General Motors on Sunday said it and Chinese partner Shanghai Automotive Industry Corp. have signed an agreement to take over the engine factory of South Korea’s bankrupt Daewoo Motor Co. in eastern China.

Dow Jones Newswires said the move further expands the cooperation between GM and Shanghai Automotive, which last month unveiled plans to partner in GM’s loss-making Chinese sports utility vehicle making venture, Jinbei General Motors Automotive Co.

The report said the two partners’ main business is a 50-50 joint venture, Shanghai General Motors Co., which builds Buicks in Shanghai.

Citing a GM statement, Dow Jones said the engine factory, in Yantai, Shandong Province, was set up in 1996 by units of Daewoo Group, and two Chinese carmakers. In 1998, Daewoo Motor Co. took over 50% of the factory, and in 2002 Shandong International Trust and Investment Corp., an investment arm of the Shandong provincial government, took the rest.

According to the agreement, GM will own 25%, Shanghai Automotive will own 25%, and the joint venture Shanghai GM will own 50% of the engine factory, which will be renamed Shanghai GM Dong Yue Automotive Powertrain Co, GM told Dow Jones.

The plant, idle since 1997, will have an annual production capacity of 300,000 engines, which will be used in vehicles from GM and Shanghai Automotive’s joint ventures, the report said.

GM reportedly didn’t disclose any financial details of the deal, but said the engine company has a registered capital of 2.28 billion yuan.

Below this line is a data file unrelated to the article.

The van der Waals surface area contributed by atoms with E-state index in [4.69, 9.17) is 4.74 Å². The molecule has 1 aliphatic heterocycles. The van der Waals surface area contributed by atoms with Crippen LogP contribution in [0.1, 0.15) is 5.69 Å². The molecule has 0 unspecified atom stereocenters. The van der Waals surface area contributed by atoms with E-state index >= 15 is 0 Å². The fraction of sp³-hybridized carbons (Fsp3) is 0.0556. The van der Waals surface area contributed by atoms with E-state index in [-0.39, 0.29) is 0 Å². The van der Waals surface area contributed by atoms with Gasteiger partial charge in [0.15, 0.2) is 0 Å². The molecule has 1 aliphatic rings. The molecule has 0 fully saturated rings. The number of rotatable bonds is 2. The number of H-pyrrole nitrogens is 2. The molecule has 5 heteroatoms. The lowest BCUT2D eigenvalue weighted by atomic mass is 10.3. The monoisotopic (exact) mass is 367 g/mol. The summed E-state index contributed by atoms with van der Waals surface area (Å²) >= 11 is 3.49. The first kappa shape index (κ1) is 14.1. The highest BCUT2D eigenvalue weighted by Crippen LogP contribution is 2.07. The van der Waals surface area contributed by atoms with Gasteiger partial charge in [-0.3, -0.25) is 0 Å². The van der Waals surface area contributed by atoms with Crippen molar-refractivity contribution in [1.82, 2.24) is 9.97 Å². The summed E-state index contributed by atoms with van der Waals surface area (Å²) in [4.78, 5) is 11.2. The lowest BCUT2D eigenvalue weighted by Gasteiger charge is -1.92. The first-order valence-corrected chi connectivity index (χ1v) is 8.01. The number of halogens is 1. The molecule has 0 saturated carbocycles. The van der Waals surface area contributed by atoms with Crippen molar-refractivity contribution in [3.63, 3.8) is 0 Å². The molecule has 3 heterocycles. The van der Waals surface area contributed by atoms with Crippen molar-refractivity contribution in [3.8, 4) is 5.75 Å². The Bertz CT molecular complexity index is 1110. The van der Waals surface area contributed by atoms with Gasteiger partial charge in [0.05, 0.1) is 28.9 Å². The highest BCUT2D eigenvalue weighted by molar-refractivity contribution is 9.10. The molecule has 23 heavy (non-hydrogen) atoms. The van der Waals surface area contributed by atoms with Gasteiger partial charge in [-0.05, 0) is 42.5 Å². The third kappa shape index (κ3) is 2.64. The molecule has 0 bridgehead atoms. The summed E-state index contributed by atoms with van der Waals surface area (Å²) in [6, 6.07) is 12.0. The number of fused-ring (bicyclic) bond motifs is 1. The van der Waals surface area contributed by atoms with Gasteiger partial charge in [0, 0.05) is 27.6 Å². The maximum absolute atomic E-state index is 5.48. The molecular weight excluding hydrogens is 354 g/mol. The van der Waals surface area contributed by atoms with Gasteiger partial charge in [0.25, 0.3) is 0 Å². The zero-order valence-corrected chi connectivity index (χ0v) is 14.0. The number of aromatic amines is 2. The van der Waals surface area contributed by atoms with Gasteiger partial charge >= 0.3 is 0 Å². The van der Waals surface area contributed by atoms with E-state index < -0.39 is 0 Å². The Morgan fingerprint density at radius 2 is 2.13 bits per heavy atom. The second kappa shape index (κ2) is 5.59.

Dow Jones noted the plant is GM’s latest acquisition of a Daewoo Motor asset since it took over Daewoo’s main car assembly plants in South Korea and elsewhere. Last week, a GM official revealed that GM had reached an initial agreement to purchase Daewoo Motor’s small-car production facilities in India in a transaction expected to exceed $US100 million.

The report added that, in 2002, GM took control of Daewoo Motor’s main operations after the South Korean carmaker, along with its parent Daewoo Group, crumbled under a mountain of debt in 1999. GM, Japan’s Suzuki Motor Corp. and China’s Shanghai Automotive jointly invested $400 million to acquire a 67% stake in the company.

GM owns a 42.1% stake for its $251.3 million cash investment while Suzuki has 14.9% and Shanghai Auto 10%. Daewoo Motor’s creditors, including state-run Korea Development Bank, own the remaining 33%, Dow Jones said.

The report also noted that, in 2002, GM and Shanghai Automotive invested $108 million to take control of Yantai Bodyshop Corp., also located in Shandong Province, which once assembled cars for Daewoo Motor. That plant, renamed Shanghai GM Dong Yue Motors Co., makes the [Brazil-designed, previous-generation Opel Corsa-based] Buick Sail compact car.

Daewoo Motor now exists only to oversee the sale of the bankrupt Daewoo Group’s overseas units, Dow Jones said.